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35+ years of activism & feminism in Fiji

Published

30 December 2021

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Fiji Women's Rights Movement

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FWRM & FWCC JOINT PRESS RELEASE: Women Challenge Gender Discriminatory Name Change Laws 30/12/2021

FWRM & FWCC JOINT PRESS RELEASE:

Women Challenge Gender Discriminatory Name Change Laws

30/12/2021

Seven women supported by the Fiji Women's Rights Movement (FWRM) and the Fiji Women’s Crisis Centre (FWCC), have filed a constitutional redress case challenging the name change laws recently passed by the Government.

The case was called today before Chief Justice Kamal Kumar in the High Court in Suva, who gave time table directions for the filing of affidavits. He has fixed the case for hearing in late February 2022.

The plaintiffs include, Yashmin Nisha Khan, Adi Asilina Davila Toganivalu, Lavinia Rose Bernadette Rounds Ganilau, Shiromani Priscilla Singh, Elizabeth Catherine Reade Fong, Leba Seni Nabou and Salote Raikolo Qalo. They are represented by former Supervisor of Elections, Jon Apted of Suva law firm, Munro Leys.

The women who are all from different ethnic groups and political affiliations, are claiming that the name change laws are discriminatory against married women on the grounds of sex, gender and marital status and breach their constitutional rights to equality and to vote. They are claiming that the new laws also violate their constitutional rights to privacy, as well as to their cultural and social identity.

The defendants are the Attorney-General and the current Supervisor of Elections, who are represented by Devanesh Sharma of R. Patel.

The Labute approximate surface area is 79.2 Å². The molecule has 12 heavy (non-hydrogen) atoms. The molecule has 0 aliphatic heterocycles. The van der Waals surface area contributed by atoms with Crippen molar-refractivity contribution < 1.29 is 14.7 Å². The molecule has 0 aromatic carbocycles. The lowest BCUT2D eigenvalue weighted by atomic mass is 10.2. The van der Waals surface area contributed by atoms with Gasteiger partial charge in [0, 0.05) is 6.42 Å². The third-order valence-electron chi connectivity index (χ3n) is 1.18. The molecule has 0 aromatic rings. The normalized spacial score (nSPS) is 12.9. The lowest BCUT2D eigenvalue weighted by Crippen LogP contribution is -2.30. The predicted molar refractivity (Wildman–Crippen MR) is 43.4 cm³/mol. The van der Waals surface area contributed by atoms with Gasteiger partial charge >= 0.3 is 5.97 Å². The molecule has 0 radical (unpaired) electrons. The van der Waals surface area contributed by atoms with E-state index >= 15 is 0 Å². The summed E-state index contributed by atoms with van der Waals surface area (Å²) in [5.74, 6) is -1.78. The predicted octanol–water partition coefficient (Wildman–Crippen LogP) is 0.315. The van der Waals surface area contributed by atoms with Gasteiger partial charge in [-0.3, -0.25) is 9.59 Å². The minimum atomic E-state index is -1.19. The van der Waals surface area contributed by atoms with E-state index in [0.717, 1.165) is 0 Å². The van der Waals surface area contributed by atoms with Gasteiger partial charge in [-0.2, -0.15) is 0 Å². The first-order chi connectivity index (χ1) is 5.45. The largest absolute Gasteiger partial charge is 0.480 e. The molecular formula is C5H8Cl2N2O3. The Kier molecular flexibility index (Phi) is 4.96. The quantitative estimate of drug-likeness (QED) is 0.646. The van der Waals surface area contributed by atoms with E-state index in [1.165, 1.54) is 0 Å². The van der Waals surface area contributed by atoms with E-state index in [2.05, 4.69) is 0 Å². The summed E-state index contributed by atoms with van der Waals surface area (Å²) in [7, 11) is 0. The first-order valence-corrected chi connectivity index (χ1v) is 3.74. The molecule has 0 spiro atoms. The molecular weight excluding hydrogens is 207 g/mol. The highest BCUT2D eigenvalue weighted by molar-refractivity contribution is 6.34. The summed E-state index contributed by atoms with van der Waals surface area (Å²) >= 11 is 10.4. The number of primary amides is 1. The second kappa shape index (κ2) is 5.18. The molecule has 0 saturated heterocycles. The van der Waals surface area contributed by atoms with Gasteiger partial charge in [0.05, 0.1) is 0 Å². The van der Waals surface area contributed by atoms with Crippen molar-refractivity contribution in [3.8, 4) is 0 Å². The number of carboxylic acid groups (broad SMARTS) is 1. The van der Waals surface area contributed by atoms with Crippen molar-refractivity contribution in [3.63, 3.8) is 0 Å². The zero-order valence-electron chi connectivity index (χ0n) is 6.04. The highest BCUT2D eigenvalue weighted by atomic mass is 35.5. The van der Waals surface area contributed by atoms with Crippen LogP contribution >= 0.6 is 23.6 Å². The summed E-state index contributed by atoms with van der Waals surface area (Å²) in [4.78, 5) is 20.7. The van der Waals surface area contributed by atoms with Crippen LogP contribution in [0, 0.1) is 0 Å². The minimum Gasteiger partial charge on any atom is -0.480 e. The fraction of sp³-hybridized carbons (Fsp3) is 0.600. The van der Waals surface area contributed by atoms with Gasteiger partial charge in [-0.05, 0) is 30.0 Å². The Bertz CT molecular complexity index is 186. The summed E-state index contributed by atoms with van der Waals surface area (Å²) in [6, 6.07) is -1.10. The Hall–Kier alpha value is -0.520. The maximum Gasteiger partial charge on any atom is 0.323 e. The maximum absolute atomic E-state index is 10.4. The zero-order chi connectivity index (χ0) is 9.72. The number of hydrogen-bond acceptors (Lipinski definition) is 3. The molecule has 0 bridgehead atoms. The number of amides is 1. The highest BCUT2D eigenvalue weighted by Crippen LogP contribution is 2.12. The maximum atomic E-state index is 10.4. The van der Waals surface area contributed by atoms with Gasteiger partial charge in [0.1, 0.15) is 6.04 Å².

The laws which are under challenge make changes to the Electoral (Registration of Voters) Act  and the Interpretation Act 1967. They require Fijians to use only the name on their birth certificate for voting and other official purposes including for official identification documents. Under the new laws, Fijians who wish to use their married or adopted names for these purposes must formally change their names on their birth certificates in order to do so. The women believe that the new laws have a disproportionate, adverse impact upon married women compared to other groups.

FWRM, FWCC and other women’s non-governmental organisations have received complaints from hundreds of women about the new laws prompting the organisation to seek legal advice on their constitutionality. The two organisations have responded to the concerns of women who have approached them and provided support to the plaintiffs.

The case is non-partisan and crosses all political party lines with the two organisations coming together to protect the rights of at least one hundred thousand women of all ethnicities who are affected.

FWRM and FWCC consider that the rights to equality, voting and​ identity are fundamental and that the constitutionality of the new laws must be tested in the Courts.

The two organisations will also be seeking contributions from the community to help fund this case.

Although on the face, the new laws appear gender neutral, they disproportionately affect some 100,000 women, and add to women’s financial and time burdens by requiring them to change their names in so many legal documents.

Queries regarding the case may be addressed to This email address is being protected from spambots. You need JavaScript enabled to view it.

 FWRM wishes you peace, happiness and good health for 2022.

For any other queries relating to this Press Release please email the FWRM Communications Officer, This email address is being protected from spambots. You need JavaScript enabled to view it. or call 2136547